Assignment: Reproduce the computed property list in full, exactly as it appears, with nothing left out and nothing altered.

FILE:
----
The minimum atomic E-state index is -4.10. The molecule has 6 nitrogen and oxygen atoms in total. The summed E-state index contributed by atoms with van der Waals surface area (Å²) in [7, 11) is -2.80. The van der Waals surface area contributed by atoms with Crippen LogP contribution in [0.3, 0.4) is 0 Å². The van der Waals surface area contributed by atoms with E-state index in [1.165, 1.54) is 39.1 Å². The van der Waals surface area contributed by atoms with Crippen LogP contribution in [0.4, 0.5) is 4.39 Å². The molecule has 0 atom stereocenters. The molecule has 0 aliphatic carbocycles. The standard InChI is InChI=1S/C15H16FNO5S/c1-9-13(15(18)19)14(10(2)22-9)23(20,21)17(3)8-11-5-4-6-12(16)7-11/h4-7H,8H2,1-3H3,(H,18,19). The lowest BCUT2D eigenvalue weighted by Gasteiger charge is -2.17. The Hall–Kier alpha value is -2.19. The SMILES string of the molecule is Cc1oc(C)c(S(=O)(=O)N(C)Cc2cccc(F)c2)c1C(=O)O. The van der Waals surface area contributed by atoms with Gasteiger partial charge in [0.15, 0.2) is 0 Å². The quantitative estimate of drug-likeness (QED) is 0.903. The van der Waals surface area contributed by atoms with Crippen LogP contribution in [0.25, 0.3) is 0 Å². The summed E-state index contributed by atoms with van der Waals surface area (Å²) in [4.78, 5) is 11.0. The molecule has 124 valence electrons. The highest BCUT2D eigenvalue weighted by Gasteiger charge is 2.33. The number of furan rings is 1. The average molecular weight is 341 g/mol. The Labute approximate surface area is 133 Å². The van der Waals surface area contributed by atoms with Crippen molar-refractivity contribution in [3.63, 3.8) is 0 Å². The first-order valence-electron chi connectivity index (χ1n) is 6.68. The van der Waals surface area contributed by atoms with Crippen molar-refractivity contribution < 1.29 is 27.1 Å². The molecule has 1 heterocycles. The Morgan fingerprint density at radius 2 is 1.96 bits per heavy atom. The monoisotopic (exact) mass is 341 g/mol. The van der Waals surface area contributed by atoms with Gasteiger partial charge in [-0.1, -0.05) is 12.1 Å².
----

The minimum atomic E-state index is -4.10. The molecule has 6 nitrogen and oxygen atoms in total. The summed E-state index contributed by atoms with van der Waals surface area (Å²) in [7, 11) is -2.80. The van der Waals surface area contributed by atoms with Crippen LogP contribution in [0.3, 0.4) is 0 Å². The van der Waals surface area contributed by atoms with E-state index in [1.165, 1.54) is 39.1 Å². The van der Waals surface area contributed by atoms with Crippen LogP contribution in [0.4, 0.5) is 4.39 Å². The molecule has 0 atom stereocenters. The molecule has 0 aliphatic carbocycles. The standard InChI is InChI=1S/C15H16FNO5S/c1-9-13(15(18)19)14(10(2)22-9)23(20,21)17(3)8-11-5-4-6-12(16)7-11/h4-7H,8H2,1-3H3,(H,18,19). The lowest BCUT2D eigenvalue weighted by Gasteiger charge is -2.17. The Hall–Kier alpha value is -2.19. The SMILES string of the molecule is Cc1oc(C)c(S(=O)(=O)N(C)Cc2cccc(F)c2)c1C(=O)O. The van der Waals surface area contributed by atoms with Gasteiger partial charge in [0.15, 0.2) is 0 Å². The quantitative estimate of drug-likeness (QED) is 0.903. The van der Waals surface area contributed by atoms with Crippen LogP contribution in [0.25, 0.3) is 0 Å². The summed E-state index contributed by atoms with van der Waals surface area (Å²) in [4.78, 5) is 11.0. The molecule has 124 valence electrons. The highest BCUT2D eigenvalue weighted by Gasteiger charge is 2.33. The number of furan rings is 1. The average molecular weight is 341 g/mol. The Labute approximate surface area is 133 Å². The van der Waals surface area contributed by atoms with Crippen molar-refractivity contribution in [3.63, 3.8) is 0 Å². The first-order valence-electron chi connectivity index (χ1n) is 6.68. The van der Waals surface area contributed by atoms with Crippen molar-refractivity contribution < 1.29 is 27.1 Å². The molecule has 1 heterocycles. The Morgan fingerprint density at radius 2 is 1.96 bits per heavy atom. The monoisotopic (exact) mass is 341 g/mol. The van der Waals surface area contributed by atoms with Gasteiger partial charge in [-0.1, -0.05) is 12.1 Å².